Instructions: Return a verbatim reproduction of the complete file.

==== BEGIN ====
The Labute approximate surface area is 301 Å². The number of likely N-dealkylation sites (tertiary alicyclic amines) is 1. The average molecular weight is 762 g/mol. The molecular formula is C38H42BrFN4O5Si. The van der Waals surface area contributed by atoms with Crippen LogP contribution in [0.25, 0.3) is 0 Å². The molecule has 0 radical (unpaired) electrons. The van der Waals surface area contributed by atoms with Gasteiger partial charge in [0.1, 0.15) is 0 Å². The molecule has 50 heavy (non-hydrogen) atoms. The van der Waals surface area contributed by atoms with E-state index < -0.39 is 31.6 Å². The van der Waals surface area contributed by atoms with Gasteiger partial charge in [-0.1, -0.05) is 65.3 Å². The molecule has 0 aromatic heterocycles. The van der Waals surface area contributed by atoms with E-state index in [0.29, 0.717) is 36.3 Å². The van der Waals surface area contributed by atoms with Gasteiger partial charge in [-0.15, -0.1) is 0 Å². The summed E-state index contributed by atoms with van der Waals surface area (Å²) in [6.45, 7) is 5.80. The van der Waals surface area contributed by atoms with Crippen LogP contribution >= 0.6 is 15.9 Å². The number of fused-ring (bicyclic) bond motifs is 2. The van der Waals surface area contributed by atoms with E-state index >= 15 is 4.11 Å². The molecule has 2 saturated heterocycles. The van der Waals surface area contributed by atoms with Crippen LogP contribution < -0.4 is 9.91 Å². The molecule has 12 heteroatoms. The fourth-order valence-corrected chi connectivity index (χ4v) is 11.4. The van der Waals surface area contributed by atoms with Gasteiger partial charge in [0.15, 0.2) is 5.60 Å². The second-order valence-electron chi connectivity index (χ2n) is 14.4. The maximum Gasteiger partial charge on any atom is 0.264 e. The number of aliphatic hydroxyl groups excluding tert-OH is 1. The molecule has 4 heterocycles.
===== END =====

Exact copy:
The Labute approximate surface area is 301 Å². The number of likely N-dealkylation sites (tertiary alicyclic amines) is 1. The average molecular weight is 762 g/mol. The molecular formula is C38H42BrFN4O5Si. The van der Waals surface area contributed by atoms with Crippen LogP contribution in [0.25, 0.3) is 0 Å². The molecule has 0 radical (unpaired) electrons. The van der Waals surface area contributed by atoms with Gasteiger partial charge in [0.1, 0.15) is 0 Å². The molecule has 50 heavy (non-hydrogen) atoms. The van der Waals surface area contributed by atoms with E-state index < -0.39 is 31.6 Å². The van der Waals surface area contributed by atoms with Gasteiger partial charge in [-0.1, -0.05) is 65.3 Å². The molecule has 0 aromatic heterocycles. The van der Waals surface area contributed by atoms with E-state index in [0.29, 0.717) is 36.3 Å². The van der Waals surface area contributed by atoms with Gasteiger partial charge in [-0.15, -0.1) is 0 Å². The summed E-state index contributed by atoms with van der Waals surface area (Å²) in [6.45, 7) is 5.80. The van der Waals surface area contributed by atoms with Crippen LogP contribution >= 0.6 is 15.9 Å². The number of fused-ring (bicyclic) bond motifs is 2. The van der Waals surface area contributed by atoms with E-state index >= 15 is 4.11 Å². The molecule has 2 saturated heterocycles. The van der Waals surface area contributed by atoms with Crippen LogP contribution < -0.4 is 9.91 Å². The molecule has 12 heteroatoms. The fourth-order valence-corrected chi connectivity index (χ4v) is 11.4. The van der Waals surface area contributed by atoms with Gasteiger partial charge in [0.15, 0.2) is 5.60 Å². The second-order valence-electron chi connectivity index (χ2n) is 14.4. The maximum Gasteiger partial charge on any atom is 0.264 e. The number of aliphatic hydroxyl groups excluding tert-OH is 1. The molecule has 4 heterocycles.